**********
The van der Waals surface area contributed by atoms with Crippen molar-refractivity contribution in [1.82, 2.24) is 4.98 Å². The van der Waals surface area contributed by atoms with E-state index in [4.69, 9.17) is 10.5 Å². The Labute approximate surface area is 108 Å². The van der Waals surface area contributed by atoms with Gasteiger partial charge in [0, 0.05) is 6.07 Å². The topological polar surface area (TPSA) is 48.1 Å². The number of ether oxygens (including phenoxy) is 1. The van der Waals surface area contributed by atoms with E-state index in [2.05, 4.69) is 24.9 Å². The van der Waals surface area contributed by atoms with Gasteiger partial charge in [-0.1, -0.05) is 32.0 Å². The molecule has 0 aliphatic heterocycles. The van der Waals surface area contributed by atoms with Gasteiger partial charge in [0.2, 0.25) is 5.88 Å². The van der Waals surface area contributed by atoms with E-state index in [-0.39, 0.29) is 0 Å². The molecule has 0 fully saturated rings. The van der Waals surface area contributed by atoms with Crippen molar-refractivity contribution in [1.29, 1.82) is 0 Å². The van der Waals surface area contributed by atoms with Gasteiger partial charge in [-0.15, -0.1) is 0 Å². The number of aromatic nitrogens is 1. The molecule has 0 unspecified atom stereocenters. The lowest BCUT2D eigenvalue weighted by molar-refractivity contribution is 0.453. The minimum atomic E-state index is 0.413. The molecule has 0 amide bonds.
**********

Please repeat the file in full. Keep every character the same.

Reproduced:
The van der Waals surface area contributed by atoms with Crippen molar-refractivity contribution in [1.82, 2.24) is 4.98 Å². The van der Waals surface area contributed by atoms with E-state index in [4.69, 9.17) is 10.5 Å². The Labute approximate surface area is 108 Å². The van der Waals surface area contributed by atoms with Gasteiger partial charge in [0, 0.05) is 6.07 Å². The topological polar surface area (TPSA) is 48.1 Å². The number of ether oxygens (including phenoxy) is 1. The van der Waals surface area contributed by atoms with E-state index in [2.05, 4.69) is 24.9 Å². The van der Waals surface area contributed by atoms with Gasteiger partial charge in [-0.1, -0.05) is 32.0 Å². The molecule has 0 aliphatic heterocycles. The van der Waals surface area contributed by atoms with Gasteiger partial charge in [0.2, 0.25) is 5.88 Å². The van der Waals surface area contributed by atoms with E-state index in [-0.39, 0.29) is 0 Å². The molecule has 0 fully saturated rings. The van der Waals surface area contributed by atoms with Crippen molar-refractivity contribution in [1.29, 1.82) is 0 Å². The van der Waals surface area contributed by atoms with Gasteiger partial charge in [-0.15, -0.1) is 0 Å². The number of aromatic nitrogens is 1. The molecule has 0 unspecified atom stereocenters. The lowest BCUT2D eigenvalue weighted by molar-refractivity contribution is 0.453. The minimum atomic E-state index is 0.413. The molecule has 0 amide bonds.